The Daily Commute: Butte vs. Seattle
There are a lot of questions to ask yourself before relocating to a new city. Some are more obvious than others: maybe access to the outdoors is a priority to you, or maybe your first thought is the quality of the local school systems.
Especially if you’re thinking of moving to a larger city (or perhaps already living in one), transportation should be pretty high on your list of considerations. The average commute time nationwide in 2018 was 26.6 minutes one-way — that’s an average of about 230 hours spent getting to work every year. Depending on the public transit options, long commutes can also mean large costs: exorbitant vehicle registration fees, fluctuating gas prices and general car maintenance costs seem to add up pretty quickly. Plus, if you’re spending an hour each day outside the carpool lane, that’s an hour you could be spending doing something more productive.
What the Average Commute in Seattle Looks Like
Washington as a state has the ninth worst commute time in the country — the average commuter can expect to spend at least a half hour getting to work, no matter how they choose to do it. But, as expected, the average commute varies greatly from city to city, especially considering the quality of public transportation in Seattle versus in more rural spots in the state.
A single adult fare — transfers included — costs $2.75 in the Puget Sound region, which is quite a bit if you’re forking over fare twice a day. There are discounted monthly passes available, but the prices vary depending on the usual price of fare, i.e. the distance of the commute. For argument’s sake, we’ll take a monthly pass at the $99 price point.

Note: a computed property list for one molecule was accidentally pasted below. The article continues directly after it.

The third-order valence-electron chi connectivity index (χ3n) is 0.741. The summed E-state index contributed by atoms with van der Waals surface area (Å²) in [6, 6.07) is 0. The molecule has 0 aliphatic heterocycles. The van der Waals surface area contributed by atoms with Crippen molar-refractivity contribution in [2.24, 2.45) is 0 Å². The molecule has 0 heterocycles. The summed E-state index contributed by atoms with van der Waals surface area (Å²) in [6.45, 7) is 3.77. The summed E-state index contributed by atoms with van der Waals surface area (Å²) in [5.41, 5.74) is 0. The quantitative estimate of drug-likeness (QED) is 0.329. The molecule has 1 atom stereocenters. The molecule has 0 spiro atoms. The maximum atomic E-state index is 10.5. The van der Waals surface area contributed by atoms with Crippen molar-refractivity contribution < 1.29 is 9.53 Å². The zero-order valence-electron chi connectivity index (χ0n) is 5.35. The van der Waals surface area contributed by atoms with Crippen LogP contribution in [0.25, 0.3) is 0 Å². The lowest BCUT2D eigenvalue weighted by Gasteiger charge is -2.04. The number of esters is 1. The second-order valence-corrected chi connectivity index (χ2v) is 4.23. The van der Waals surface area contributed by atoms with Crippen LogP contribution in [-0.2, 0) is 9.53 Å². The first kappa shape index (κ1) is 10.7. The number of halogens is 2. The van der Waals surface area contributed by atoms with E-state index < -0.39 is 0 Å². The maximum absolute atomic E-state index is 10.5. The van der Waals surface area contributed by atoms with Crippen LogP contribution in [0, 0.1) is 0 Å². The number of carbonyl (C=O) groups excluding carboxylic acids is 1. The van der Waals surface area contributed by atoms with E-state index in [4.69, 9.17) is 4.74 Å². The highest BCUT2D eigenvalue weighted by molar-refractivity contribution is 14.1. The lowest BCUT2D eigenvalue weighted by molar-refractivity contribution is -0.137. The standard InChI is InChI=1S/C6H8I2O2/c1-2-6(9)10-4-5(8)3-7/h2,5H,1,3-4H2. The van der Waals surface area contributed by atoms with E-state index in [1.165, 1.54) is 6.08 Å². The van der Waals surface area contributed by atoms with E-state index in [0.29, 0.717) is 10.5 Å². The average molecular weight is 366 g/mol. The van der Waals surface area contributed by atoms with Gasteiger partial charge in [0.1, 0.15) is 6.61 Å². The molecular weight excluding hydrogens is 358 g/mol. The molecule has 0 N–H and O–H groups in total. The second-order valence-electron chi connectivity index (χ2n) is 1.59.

For both bus and car commuters, the most aggravating part of living in Seattle is probably the traffic. “I didn’t think to Google Seattle traffic,“ said Colleen Williams, one New-Yorker-turned-Seattleite whose commute is about 90 minutes each way. “I had no idea it was this insane. The trip home is even worse. And oh god, if there’s a game — any game at all, I’ve been on the bus two-and-a-half hours.”
Thanks to outlandish inner-city housing prices, Seattle has experienced a huge increase in “mega-commuters” like Williams — those who found suitable housing in suburban areas, but must travel at least 90 minutes to and from work.
Commuting by Car
Additional considerations for those who choose to drive to work? The cost to register a car in Washington is only an estimated $83, but gas prices in Washington are consistently one of the highest in the country: in November 2018, Washington experienced an average price of $3.35/gallon. The national average at the time was $2.53.
We’ll assume general maintenance costs will be relatively similar across states.
What the Average Commute in Butte Looks Like
Montana’s average commute time, on the other hand, is well under the national average: just a short 17.1 minutes. Given population density (or lack thereof), it makes sense — but no matter how many people live in your neighborhood, the value of an extra 20 to 120 minutes every day remains consistent and considerable.
Many cities of its size have limited public transit options, but Butte boasts bus routes that service the outermost areas of town. And the best part? They’re fare-free. Go ahead and subtract a transit pass and a hundred bucks from your monthly budget.
Commuting by Car
Most people, however, will take their car to work — especially those setting up shop in the Montana Connections Business Development Park (MCBDP), which sits slightly outside city limits. The cost to register a car in Montana is right around the cost in Washington (about $87 for vehicles 5 years or older), but the biggest difference lies in gas prices. Right now (in January 2019), gas prices in Montana are on average $2.31/gallon, which is about $0.70 less on the gallon than in Washington.
Employees of Resodyn Corporation, a technology development company located in the MCBDP, have taken specific notice of how great the short commutes are, especially since the travel time to great outdoor recreation is just as short.
None of that mega-commuter stuff for Butte residents.